Heidi Ellsworth:
Yeah. Well, and there's so much talk out there right now about redundancy and about sustainability and that it's not... If we're tearing off roofs every seven to 10 years, that's not sustainable. It's just not going to work. So just talk a little bit about what you're seeing on the build-up roofing side of things too because I mean... And we talked a lot about the Alaskan shingle and the legacy, which favorites, but I think there's so much to be said for what you're doing and able to do with build-up roofs when it comes to the smog-reducing granules, the bright white granules, and the redundancy, the hail, everything about that that's going on. Can you just, again, a little bit of peak in the future on that commercial side?

Leah Lemmons:
Eileen, you want to take that?

Eileen Dutton:
A little bit of a peak in the future. You trying to tell us what we're coming out with next Heidi? Have you been talking to our marketing team?

Heidi Ellsworth:
[inaudible 00:04:40] that's great.

Eileen Dutton:
Polymer modified roofing, even BUR, has been shown to work well in hail climates, in high wind climates. It's always got to be properly installed, but the polymer modified, most of our roofing materials. All of our SBS roofing cap sheets are class four impact rated from factory mutual or UL, one or the other. So we are looking at that. I can tell you that, yes, we have some things coming down the pike that will feature some of these new technologies. The next technology, the smog-reducing. Like I said, they're in not just Malarkey, but as I said, we aren't keeping the smog-reducing technology to ourselves. There are other people who are starting to use these in low slope roofing.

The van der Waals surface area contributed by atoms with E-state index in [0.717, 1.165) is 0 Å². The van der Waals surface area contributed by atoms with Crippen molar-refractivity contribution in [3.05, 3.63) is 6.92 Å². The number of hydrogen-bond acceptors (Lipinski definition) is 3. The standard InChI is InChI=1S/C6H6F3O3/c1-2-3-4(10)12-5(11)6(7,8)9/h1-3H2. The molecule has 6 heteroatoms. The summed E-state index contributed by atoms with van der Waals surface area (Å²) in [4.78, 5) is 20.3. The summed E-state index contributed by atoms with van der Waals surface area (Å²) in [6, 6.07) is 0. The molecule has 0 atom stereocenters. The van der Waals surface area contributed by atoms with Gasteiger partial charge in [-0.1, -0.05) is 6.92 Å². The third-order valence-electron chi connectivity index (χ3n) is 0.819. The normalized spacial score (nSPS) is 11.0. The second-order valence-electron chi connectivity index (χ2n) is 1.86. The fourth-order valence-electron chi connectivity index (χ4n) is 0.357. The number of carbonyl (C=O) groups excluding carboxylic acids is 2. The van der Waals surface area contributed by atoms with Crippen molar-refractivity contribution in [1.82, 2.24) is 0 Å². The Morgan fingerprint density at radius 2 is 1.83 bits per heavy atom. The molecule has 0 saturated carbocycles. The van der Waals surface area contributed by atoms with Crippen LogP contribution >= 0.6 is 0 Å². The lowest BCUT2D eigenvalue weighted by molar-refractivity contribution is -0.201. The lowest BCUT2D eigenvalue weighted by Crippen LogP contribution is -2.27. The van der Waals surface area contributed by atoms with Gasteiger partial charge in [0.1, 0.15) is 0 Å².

So, we are excited about that and they're, they're SBS modified also. So yes, we have our own things in planning and I'm sure I know that there is another company that's looking at the smog-reducing granule as well. And so we hope that between the SBS on low slope, between the hail and the wind and the smog-reducing that we're going to have a lot more trees planted on the low slope side as well.

Heidi Ellsworth:
Yeah. I love that. Time better watch out. They're going to have some more things coming out. And I didn't even know. I was just always curious, so that is pretty cool. I didn't mean to put you on the spot.

Leah Lemmons:
It has to be the mark of a good researcher, so we are all very curious ourselves.

Heidi Ellsworth:
There's so much that roofing can do.

Eileen Dutton: